If the year 2016 were a dog, there would be two possibilities — both bleak.
Either the dog is remorseful for what it has done, now moping with its tail between its legs, or it is rabid and unable to feel shame.
Say what you will about the election; this was also the year of Zika, the losses of Elie Wiesel and Gene Wilder and what will likely be the warmest 12 months ever recorded (we’ll have to wait for the new year to make it official, but it seems certain, like a Nate Silver prediction).
If one is tempted to reach for a Teddy bear for comfort, it is also worth noting that 2016 saw the passing of the last American older than the Teddy bear. Goldie Michelson of Worcester, Mass., passed away in July, a month shy of her 114th birthday. Michelson, who attributed her longevity to her passion for walking, was born in Russia to a Jewish family in August 1902.
Another Russian Jewish immigrant, Morris Michtom, invented the Teddy bear in November of 1902. Michtom was inspired by the compassion Theodore Roosevelt felt for a bear during one of his famous hunting trips. Speaking of compassion, this year, the terms “angst,” “sad” and “why” were all searched for more online than “compassion,” according to Google Trends.
Nevertheless, bears found redemption again in 2016: Giant pandas were removed this year from the endangered species list. And speaking of bears, some found solace in the Cubs’ victory in the World Series.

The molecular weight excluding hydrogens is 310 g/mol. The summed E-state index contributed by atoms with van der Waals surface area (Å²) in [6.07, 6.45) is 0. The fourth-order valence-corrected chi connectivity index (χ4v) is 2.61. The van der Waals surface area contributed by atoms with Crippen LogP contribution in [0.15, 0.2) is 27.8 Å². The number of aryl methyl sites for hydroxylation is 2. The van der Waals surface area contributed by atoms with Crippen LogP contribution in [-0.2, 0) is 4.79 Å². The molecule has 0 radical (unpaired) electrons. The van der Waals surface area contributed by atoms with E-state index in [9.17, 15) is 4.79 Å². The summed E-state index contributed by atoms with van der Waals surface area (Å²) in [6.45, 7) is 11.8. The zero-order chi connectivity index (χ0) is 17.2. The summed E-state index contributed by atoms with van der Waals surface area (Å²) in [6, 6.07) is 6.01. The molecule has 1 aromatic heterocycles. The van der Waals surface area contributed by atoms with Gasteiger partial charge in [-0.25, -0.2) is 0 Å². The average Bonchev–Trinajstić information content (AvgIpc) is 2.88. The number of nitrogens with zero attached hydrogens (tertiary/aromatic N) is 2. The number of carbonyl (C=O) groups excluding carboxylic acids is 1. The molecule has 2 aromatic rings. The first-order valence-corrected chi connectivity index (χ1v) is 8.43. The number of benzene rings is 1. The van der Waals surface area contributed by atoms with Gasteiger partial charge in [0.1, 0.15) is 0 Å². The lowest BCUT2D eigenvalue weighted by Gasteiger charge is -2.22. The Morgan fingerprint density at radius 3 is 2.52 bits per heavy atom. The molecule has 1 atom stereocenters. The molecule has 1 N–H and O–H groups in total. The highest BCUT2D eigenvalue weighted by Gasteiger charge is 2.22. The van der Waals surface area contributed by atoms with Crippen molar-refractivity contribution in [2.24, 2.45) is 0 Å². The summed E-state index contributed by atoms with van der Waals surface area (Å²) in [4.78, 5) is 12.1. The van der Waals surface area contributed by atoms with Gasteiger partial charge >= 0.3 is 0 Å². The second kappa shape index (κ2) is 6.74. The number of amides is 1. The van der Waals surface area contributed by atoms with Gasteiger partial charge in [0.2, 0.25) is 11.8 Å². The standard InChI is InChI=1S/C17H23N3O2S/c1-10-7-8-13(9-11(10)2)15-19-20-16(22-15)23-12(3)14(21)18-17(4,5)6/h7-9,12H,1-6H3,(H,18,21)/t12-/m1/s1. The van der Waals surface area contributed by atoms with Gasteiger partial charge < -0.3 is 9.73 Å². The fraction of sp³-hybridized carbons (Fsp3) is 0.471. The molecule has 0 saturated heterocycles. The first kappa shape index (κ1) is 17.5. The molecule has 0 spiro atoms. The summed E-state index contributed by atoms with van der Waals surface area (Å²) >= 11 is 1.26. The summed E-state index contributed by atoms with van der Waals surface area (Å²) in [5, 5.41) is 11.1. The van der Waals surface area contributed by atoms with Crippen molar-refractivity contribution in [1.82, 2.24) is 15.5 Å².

But, even if you like the Cubs, did the team’s first World Series win since 1908 redeem the year?
“No comment,” said lifelong Cubs fan Rabbi Jack Moline of the Washington-based Interfaith Alliance. “No matter how I answer that question, one group or another is going to hate me for my answer.”
What’s more, the joy of sports now seems to be more nerve-racking than ever, with broadcasters of the World Series showing more close-ups of terrified athletes than ever before. Moline called watching his team win a “cardiac event.”
And what’s the point of being a sports fan if you have to wait a century for gratification? As any good rabbi would, Moline found a lesson in his suffering. “I learned more about being Jewish from being a Cubs fan than anything else,” said Moline. “In the end it was a justification of faith.”
Speaking of the Jewish faith, this could have been a great year for Jewish-American public figures, but don’t ask Bernie Sanders or Merrick Garland about that.
Some Jews did have a good years. Aly Raisman won three gold medals in the Olympic Games, Anthony Ervin became the oldest person ever to win a gold medal in an individual swimming event and Elon Musk saw his celebrity rise, although he isn’t actually Jewish (he just has a Jewish-sounding name) and one of his rockets blew up.
To the extent there was good news in 2016, it often came out of left field. The world’s tiger population rose for the first time in a century and the Nobel Prize in literature went to a male American Jew above the age of 70 not named Philip Roth.
(Hint, if needed: It was Bob Dylan.)
This was also the year we lost Harper Lee, who included in “To Kill a Mockingbird” the line “There are no better people in the world than the Jews.” Fittingly, Lee knew how to take care of a rabid dog.